Right now, stressed-out students are studying for their final exams, planning for their futures. Parents are anxiously watching to see their children make their way into an uncertain world. Young people have always had some degree of control over their futures. While some circumstances are almost impossible to change, there are always choices to be made; decisions made today that will define the course of a life decades on.
Over the past week, 37,432 young Australians aged 12-29 cast their ballot in Youth Decide, the world’s first national youth climate vote. The idea was simple: give the generation most affected by current decisions on climate solutions the chance to choose the kind of world they want to inherit.
Young people were presented with three options of future worlds, based on the government’s own Garnaut Review as well as the UN IPCC reports, and modelling from the Stern Review. The campaign was organised by the Australian Youth Climate Coalition and World Vision Australia, with support from Monash University, VISY and a coalition of youth organisations and corporates with the goal of protecting the world’s young people in Australia and developing countries from the effects of runaway climate change.
The results came in last night, and they’re startling — a whopping 97.48% of young people who voted supported targets stronger than the government’s existing commitments. Only 940 people (2.51%) supported the government’s current emission reduction target.
• 91.5% (34267) voted for cuts of 40% plus by 2020 (over 1990 levels)
• 5.9% (2225) voted for cuts of 25-40% by 2020
• 2.5% (940) voted for cuts of 4-24% by 2020
When presented with the facts about the end points of different climate-change mitigation targets, young people overwhelmingly chose a future that requires much stronger targets than current government policy.
Voters were presented with three choices. Each scenario was based on research conducted by the Intergovernmental Panel on Climate Change the international body of the world’s leading climate scientists, as well as modelling commissioned by the Australian and UK Governments. Youth Decide also worked closely with leading Australian Climate Scientists to best summarise each likely scenario for the various emission reduction targets governments are proposing, including Professor David Griggs, CEO of ClimateWorks Australia (CWA), which focuses on action to reduce greenhouse gas emissions.
Previous positions he has held include UK Met Office deputy chief scientist and director of the Hadley Centre for Climate Change, and head of the Intergovernmental Panel on Climate Change (IPCC) scientific assessment unit. Griggs is currently the vice-chair of the World Climate Research Program and is a member of the Victorian Ministerial Reference Council on Climate Change Adaptation, the Australian Council of Environmental Deans and Directors and the Climate Institute Strategic Council.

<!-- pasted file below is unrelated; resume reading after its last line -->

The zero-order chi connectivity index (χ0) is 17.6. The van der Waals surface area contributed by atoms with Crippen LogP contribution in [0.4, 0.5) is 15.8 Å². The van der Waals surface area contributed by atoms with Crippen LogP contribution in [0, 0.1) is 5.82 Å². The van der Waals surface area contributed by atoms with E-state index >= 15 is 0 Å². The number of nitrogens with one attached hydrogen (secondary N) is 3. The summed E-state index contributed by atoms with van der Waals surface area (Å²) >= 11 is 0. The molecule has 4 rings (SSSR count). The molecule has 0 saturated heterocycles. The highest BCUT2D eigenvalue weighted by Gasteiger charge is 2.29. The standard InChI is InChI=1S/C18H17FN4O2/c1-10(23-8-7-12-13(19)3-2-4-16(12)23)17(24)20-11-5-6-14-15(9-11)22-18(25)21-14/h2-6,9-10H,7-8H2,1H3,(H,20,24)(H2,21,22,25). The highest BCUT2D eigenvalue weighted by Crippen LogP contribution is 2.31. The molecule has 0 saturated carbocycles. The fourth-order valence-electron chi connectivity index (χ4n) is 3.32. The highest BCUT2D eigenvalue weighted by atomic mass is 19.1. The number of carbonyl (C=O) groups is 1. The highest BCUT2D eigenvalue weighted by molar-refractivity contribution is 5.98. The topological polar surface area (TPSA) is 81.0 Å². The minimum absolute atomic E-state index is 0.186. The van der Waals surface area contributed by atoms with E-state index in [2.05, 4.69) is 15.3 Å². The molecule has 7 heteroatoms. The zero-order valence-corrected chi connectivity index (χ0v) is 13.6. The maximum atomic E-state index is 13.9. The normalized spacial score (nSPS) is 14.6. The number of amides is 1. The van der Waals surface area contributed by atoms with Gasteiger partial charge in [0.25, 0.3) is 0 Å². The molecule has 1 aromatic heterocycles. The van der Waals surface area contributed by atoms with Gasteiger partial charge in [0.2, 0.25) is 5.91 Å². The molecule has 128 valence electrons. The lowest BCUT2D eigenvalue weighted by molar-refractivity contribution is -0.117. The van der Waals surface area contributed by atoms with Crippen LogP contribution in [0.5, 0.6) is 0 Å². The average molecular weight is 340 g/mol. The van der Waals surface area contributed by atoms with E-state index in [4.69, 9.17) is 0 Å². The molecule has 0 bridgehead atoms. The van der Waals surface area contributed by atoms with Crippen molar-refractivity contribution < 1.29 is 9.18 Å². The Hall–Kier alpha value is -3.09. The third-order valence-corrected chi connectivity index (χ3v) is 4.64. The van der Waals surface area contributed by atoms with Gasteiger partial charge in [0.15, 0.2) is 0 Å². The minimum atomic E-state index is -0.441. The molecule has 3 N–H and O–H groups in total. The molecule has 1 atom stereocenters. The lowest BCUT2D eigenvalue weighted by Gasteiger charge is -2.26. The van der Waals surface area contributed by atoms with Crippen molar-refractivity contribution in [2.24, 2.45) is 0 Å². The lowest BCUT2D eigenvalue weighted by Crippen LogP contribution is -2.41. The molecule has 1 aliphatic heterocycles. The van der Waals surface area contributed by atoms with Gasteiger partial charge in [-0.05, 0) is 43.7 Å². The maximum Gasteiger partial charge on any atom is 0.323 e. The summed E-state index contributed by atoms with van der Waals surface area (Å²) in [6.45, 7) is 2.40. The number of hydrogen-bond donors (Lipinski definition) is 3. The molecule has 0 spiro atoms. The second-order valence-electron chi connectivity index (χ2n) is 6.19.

World 1 (current policy of 4 – 24% targets):
World 2 (25 — 40% targets):
World 3 (40% plus target):
Young Australians have decided not just what world they want to inherit, but also that they want to have a say in decisions that affect their future more than any final exam.
Youth Decide wasn’t just a vote. It was a show of force from an emerging social movement involving tens of thousands of young people. Over the past week, more than 330 local voting events have been held in high schools, universities, TAFEs, libraries, parks and even beaches around Australia, with 15,178 of the votes cast at these local events. A team of 2000 volunteers helped organise these events. Almost 5000 attended a concert in the middle of voting week in Melbourne’s Federation Square with The Cat Empire, Blue King Brown and Kisschasy.
Young people around the world are the human face of climate change — its victims but also its solutions. This generation will take the planet back from the brink; because they’ve decided to do so. We’ve seen in the past that once young people decide it is time, get organised and build a social movement, there’s nothing that can’t be done.
The next generation of voters is here, and they’re moving from simply a demographic, to a political constituency who will act — and vote — on climate change.